History of Design and Material Culture MA graduate (2014) Ilaria Coser on being published in academic journal Fashion Theory
A few months ago my article on the diaries of Alison Settle was published in Fashion Theory. It felt like a great accomplishment, fulfilling an aspiration I had held since the completion of my dissertation on the great British journalist and editor of British Vogue. Today, Alison Settle is virtually unknown outside fashion circles, with no auto/biography or other literature about her life and her achievements in fashion journalism. Settle reported on “women’s topics” for over 50 years, mostly in British magazines and newspapers. She was an advisor to the British textile and retail industries, and was a member of government bodies tasked with improving post-war British design. For nearly a decade between the Wars, Settle was also the editor of British Vogue, a position which required her to be actively involved with the smart set of London Society.
My dissertation focused on the personal diaries written by Settle in the early 1930s, during the last four years of her Vogue editorship. The diaries had been preserved and cared for by Settle’s descendants, particularly by her grandson Charles, who lives in Canada. Charles was incredibly supportive and generous in sharing material and information, and I corresponded frequently with him and established a friendly collaboration. I also drew on material held in Settle’s collection at the University of Brighton Design Archives. As my research progressed, I grew increasingly invested in making Alison Settle’s name more widely known in the public domain – not only because her stature deserves recognition, but also because this would mean a lot to her family.
Fashion Theory’s theoretical and critical approach to fashion has made it my favourite academic journal throughout my studies in dress history. When my tutor, Professor Lou Taylor, mentioned that my MA dissertation had the potential to be published, Fashion Theory was my first choice. I knew that my research was a good fit for the journal, as it focused on Settle’s bodily presence as a key to access the knowledge required of her to be the editor of Vogue.
The process for publication was straightforward. Firstly, I searched online the requirements for submission. Fashion Theory is now published by Taylor & Francis, and their website hosts a very clear section for authors, detailing all the key steps. Having gathered all the practical information – word count, referencing style, recommended font, and so on – I identified a few published articles with similar characteristics to my research. Reading them provided a compass to establish which parts should be kept and which should be discarded, given that my dissertation would have to be reduced to a third of its original word count.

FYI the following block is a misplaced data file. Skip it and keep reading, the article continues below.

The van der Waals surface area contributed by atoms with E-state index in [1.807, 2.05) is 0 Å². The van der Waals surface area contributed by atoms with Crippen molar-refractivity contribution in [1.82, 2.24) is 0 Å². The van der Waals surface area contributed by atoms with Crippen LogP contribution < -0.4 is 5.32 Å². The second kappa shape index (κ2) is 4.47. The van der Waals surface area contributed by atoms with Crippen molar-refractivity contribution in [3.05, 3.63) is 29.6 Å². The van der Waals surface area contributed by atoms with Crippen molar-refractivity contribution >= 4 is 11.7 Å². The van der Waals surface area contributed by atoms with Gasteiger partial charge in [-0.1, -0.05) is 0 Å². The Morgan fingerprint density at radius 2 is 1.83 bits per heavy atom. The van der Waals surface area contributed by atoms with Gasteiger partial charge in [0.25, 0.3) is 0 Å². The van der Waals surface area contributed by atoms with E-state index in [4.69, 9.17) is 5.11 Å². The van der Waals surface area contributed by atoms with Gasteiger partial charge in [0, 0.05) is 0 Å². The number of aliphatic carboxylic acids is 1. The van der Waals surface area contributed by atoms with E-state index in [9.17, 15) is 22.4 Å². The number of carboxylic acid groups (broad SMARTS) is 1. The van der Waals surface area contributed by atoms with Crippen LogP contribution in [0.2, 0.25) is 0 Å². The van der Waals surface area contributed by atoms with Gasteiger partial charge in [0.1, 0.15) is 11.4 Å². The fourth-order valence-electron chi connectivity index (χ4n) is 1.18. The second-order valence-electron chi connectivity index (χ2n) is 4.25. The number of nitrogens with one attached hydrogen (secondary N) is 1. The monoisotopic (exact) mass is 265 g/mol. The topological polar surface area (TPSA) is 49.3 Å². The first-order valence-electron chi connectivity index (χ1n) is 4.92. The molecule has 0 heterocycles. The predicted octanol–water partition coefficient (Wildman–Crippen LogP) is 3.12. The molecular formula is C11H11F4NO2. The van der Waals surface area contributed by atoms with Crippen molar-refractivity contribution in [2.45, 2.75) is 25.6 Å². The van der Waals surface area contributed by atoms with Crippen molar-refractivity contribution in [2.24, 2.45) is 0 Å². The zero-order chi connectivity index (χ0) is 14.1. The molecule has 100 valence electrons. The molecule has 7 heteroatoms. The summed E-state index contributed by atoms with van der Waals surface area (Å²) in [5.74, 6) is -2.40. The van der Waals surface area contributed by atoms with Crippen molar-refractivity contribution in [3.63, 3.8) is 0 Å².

The re-writing of my text took longer than I expected. I had done a huge amount of detailed research on Settle’s life and I had been very selective on which parts should be included in my dissertation; for the article, I had to focus even more on the theoretical and critical aspects. Once I felt satisfied with the final draft, Professor Lou Taylor was kind enough to read it and confirm it was ready, as well as following up my submission by writing to Valerie Steele (the editor-in-chief of Fashion Theory) to introduce me and my research.
Articles are subject to peer review, and I was surprised at how quickly I received feedback. I made most of the changes recommended by the reviewer and submitted my new draft, together with a point-by-point explanation of the suggestions I had implemented and those I had opted not to apply. For example, the reviewer had suggested cutting out Settle’s biography. However, I strongly believed that it would be important to keep it, because of the complete lack of information published on her life. So, although reduced, the chapter remained.
The article was approved for publication, which happened very quickly. I was contacted by a team who supervised the proofreading and editing, requiring me to revise the text in detail and authorise further changes – changes related to syntax and grammar rather than content. And a couple of days after approving the final proof, I received confirmation that the article was published, with tips on how to broadcast the information as widely as possible.
Overall, I feel that an essential aspect of getting published was the support I received from my tutor – first hearing that my work was worthy of publication, and then her advocacy on my behalf when I submitted it to the journal. It is very satisfying to know that now there is research published on Alison Settle. Through the laborious task of transcribing her journals, I had looked into names and places and events that made it possible for me to understand the complex web of relationships in her life, and through those, her personality and values. Of course I retain my research notes and findings, and the idea of one day writing, or contributing to the writing of her biography remains my ambition.
Link to article: Ilaria Coser (2017) ‘Alison Settle, Editor of British Vogue (1926–1935): Habitus and the Acquisition of Cultural, Social, and Symbolic Capital in the Private Diaries of Alison Settle’, Fashion Theory, DOI: 10.1080/1362704X.2017.1371982